Traditional Programs Adult Programs Course Descriptions Graduate Catalog

Global Studies - Major

For information, contact Professor John Cigliano, Professor Chris Duelfer, or Professor Allen Richardson

Global Studies is an inter-disciplinary major based in the social sciences. The major informs students about the nature of globalization and the modern world system from a political, economic, religious, and cultural point of view.

The intellectual and applied objectives of the Global Studies major are to promote global competence and global engagement in the sense of transnational understanding, communication and action. The major arises in response to major historic changes in the world – the rise and decline of nation states in the 19th and 20th centuries and the emergence of a modern world system in the 21st century. This major is not only helpful for general education, but can prepare students for graduate programs, as well as careers in government, international health, environmental, or development agencies, NGO’s, tourism agencies, or international business.

Program Description

Global Studies consists of a core of courses in several disciplines. Language facility is required to an intermediate level (two consecutive courses), and study abroad is encouraged. Following completion of the core, students take a minimum of six courses in one of three concentration areas: I. Religion, Culture & Society; II. International Business and Economics; III. Global Stewardship. The program is integrated with the new Living-Learning Community called Global Social Justice.

Mission Statement

The mission of the Global Studies major is to provide students with the ability to explain the major concepts and ideas in the interdisciplinary field of Global Studies: the history of globalization, world geography, global capitalism, the nation state, and the cultural, religious, environmental, and political dimensions of globalization. Students majoring in Global Studies will acquire a framework for analyzing the forces, agents, and effects of globalization, and be prepared to engage an increasingly interdependent world.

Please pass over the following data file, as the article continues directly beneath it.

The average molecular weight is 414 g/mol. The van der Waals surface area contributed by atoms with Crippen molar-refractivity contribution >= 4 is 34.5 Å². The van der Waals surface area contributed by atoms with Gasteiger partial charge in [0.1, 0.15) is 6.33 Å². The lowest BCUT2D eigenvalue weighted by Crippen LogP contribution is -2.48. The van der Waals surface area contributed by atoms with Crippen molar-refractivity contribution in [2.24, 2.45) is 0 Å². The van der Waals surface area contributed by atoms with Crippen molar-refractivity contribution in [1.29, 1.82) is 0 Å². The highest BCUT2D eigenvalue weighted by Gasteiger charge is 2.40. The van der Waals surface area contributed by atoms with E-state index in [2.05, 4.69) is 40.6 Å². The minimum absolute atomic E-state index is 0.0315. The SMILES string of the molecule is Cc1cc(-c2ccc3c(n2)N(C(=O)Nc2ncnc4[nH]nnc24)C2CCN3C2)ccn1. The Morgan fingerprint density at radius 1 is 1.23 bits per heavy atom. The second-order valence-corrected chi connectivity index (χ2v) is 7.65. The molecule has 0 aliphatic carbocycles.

The program will prepare students for graduate programs, as well as for careers in government; international business; NGO’s; and international health, environmental, tourism, or development agencies.

Required Core Courses (24 credits)

GST 100 The Globalizing World 3 credits
6 credits of the same language
ECO 222 Economic Geography 3 credits
REL 100 Introduction to Religion and Culture 3 credits
ANT 100 Cultural Anthropology 3 credits
GST 333 Capstone thesis

Choose one of the following:
PSC 206 Topics in Comparative Politics - 3 credits
PSC 211 The New Global Economy - 3 credits
PSC 250 Political –“isms”- 3 credits
Strongly recommended: HIS 211, 224, 270, or 278
HLT 103 Introduction to Global Health

Study Abroad/Internship (1 to 12 credits)

Students are strongly encouraged to do a Study Abroad semester or experience. Credits vary according to the kind of Study Abroad, from a short trip to a semester experience. Contact a Global Studies Program Director or the Director of Global Initiatives and International Programs for more information.

As an alternative to Study Abroad, students are encouraged to do a 3 to 12 credit internship with an international business or NGO. Contact a Global Studies Program Director or the Director of Career Planning for more information.

Program Requirements

GST 100 and GST 333 must be taken at Cedar Crest.

A minimum of 10 courses (30 credits) must be taken at Cedar Crest to fulfill the Global Studies major unless faculty approval is given for additional transfer credit.

All courses within the major must be passed with a grade of C- or better. A minimum cumulative grade-point average of 2.00 and a minimum average in the major of 2.00 must be achieved.

All students must complete the required core courses and a minimum of six courses from one of the concentrations.